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Multidisciplinary Treatment for Obstructive Sleep Apnea and Insomnia

Research Team

Jason C. Ong, Principal Investigator, Rush University Medical Center
Louis Fogg, Co-Investigator, Rush University College of Nursing

Award Period


Funding Source

National Institutes of Health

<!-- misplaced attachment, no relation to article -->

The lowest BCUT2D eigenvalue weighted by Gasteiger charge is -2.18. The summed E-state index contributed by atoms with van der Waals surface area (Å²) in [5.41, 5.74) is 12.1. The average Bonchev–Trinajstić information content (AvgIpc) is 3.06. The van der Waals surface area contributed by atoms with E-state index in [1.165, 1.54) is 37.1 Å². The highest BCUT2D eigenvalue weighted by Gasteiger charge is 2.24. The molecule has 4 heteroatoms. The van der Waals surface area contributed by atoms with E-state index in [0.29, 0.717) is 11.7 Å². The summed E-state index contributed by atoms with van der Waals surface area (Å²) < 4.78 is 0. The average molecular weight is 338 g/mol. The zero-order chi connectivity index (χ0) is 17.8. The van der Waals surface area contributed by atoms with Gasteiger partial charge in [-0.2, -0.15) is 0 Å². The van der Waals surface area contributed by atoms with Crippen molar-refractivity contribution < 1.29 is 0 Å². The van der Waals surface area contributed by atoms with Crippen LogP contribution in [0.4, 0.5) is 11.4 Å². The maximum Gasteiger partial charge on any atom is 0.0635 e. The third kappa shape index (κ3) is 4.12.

Obstructive Sleep Apnea (OSA) is a sleep-related breathing disorder that is growing in prevalence and is associated with negative cardiovascular consequences and adverse events from excessive daytime sleepiness. Insomnia is a frequently co-occurring sleep disorder that adds significant morbidity and is a potential barrier to adherence of OSA treatment. It is currently unknown if directly treating insomnia can enhance outcomes of OSA treatment. The purpose of this project is to determine the efficacy of a multidisciplinary treatment model for patients with OSA and comorbid insomnia. At the Rush Sleep Disorders Center, we have developed an approach that combines cognitive-behavior therapy (CBT) for insomnia delivered by a psychologist with Continuous Positive Airway Pressure (CPAP) therapy managed by a physician. Building upon preliminary data collected in our clinic, we seek to test the efficacy and mechanisms of this multidisciplinary model against the standard practice of treating OSA using CPAP alone. The specific aims are: 1) to determine the efficacy of a treatment model combining CBT and CPAP for individuals with OSA and comorbid insomnia; 2) to determine if there are relative benefits in the sequence of treatment initiation; and 3) to examine the mechanisms between insomnia symptoms and CPAP adherence. To carry out these aims, a three-arm randomized controlled trial will be used to compare three treatment models: A) CBT followed by CPAP; B) CBT and CPAP concurrently; and C) CPAP alone. The desired outcome of this project is to identify the optimal treatment model and to determine if there is a causal link between insomnia symptoms and CPAP adherence.